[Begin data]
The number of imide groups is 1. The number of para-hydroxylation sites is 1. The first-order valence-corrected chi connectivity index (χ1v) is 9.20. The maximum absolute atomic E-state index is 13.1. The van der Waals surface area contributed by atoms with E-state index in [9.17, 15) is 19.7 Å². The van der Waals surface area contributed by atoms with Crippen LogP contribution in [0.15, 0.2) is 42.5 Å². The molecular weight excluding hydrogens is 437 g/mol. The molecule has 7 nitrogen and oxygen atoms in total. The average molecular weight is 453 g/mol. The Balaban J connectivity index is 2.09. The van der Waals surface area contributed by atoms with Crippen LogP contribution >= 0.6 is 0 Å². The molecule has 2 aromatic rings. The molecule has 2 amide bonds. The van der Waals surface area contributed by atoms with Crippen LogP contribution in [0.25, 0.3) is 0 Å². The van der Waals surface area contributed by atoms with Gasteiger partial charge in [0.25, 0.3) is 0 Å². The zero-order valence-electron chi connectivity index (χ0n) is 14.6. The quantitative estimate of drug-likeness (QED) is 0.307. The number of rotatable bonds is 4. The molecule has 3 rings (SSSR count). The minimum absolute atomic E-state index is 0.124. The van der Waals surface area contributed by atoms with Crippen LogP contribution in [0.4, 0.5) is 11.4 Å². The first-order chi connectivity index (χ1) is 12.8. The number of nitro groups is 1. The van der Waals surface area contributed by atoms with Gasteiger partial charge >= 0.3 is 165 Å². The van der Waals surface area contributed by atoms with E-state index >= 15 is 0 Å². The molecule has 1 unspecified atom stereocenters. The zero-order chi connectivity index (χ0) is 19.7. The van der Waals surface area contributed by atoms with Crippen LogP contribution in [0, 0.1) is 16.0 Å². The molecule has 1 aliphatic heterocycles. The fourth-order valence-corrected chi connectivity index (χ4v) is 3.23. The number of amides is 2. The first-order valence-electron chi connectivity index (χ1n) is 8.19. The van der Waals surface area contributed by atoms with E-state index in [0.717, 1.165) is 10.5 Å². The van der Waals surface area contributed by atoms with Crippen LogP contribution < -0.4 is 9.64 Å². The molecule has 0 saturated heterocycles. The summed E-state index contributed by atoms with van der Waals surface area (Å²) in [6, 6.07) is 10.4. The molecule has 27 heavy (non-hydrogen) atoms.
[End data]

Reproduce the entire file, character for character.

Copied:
The number of imide groups is 1. The number of para-hydroxylation sites is 1. The first-order valence-corrected chi connectivity index (χ1v) is 9.20. The maximum absolute atomic E-state index is 13.1. The van der Waals surface area contributed by atoms with E-state index in [9.17, 15) is 19.7 Å². The van der Waals surface area contributed by atoms with Crippen LogP contribution in [0.15, 0.2) is 42.5 Å². The molecular weight excluding hydrogens is 437 g/mol. The molecule has 7 nitrogen and oxygen atoms in total. The average molecular weight is 453 g/mol. The Balaban J connectivity index is 2.09. The van der Waals surface area contributed by atoms with Crippen LogP contribution >= 0.6 is 0 Å². The molecule has 2 aromatic rings. The molecule has 2 amide bonds. The van der Waals surface area contributed by atoms with Crippen LogP contribution in [0.25, 0.3) is 0 Å². The van der Waals surface area contributed by atoms with Gasteiger partial charge in [0.25, 0.3) is 0 Å². The zero-order valence-electron chi connectivity index (χ0n) is 14.6. The quantitative estimate of drug-likeness (QED) is 0.307. The number of rotatable bonds is 4. The molecule has 3 rings (SSSR count). The minimum absolute atomic E-state index is 0.124. The van der Waals surface area contributed by atoms with Crippen LogP contribution in [0.4, 0.5) is 11.4 Å². The first-order chi connectivity index (χ1) is 12.8. The number of nitro groups is 1. The van der Waals surface area contributed by atoms with Gasteiger partial charge >= 0.3 is 165 Å². The van der Waals surface area contributed by atoms with E-state index >= 15 is 0 Å². The molecule has 1 unspecified atom stereocenters. The zero-order chi connectivity index (χ0) is 19.7. The van der Waals surface area contributed by atoms with Crippen LogP contribution in [0, 0.1) is 16.0 Å². The molecule has 1 aliphatic heterocycles. The fourth-order valence-corrected chi connectivity index (χ4v) is 3.23. The number of amides is 2. The first-order valence-electron chi connectivity index (χ1n) is 8.19. The van der Waals surface area contributed by atoms with E-state index in [0.717, 1.165) is 10.5 Å². The van der Waals surface area contributed by atoms with Crippen LogP contribution < -0.4 is 9.64 Å². The molecule has 0 saturated heterocycles. The summed E-state index contributed by atoms with van der Waals surface area (Å²) in [6, 6.07) is 10.4. The molecule has 27 heavy (non-hydrogen) atoms.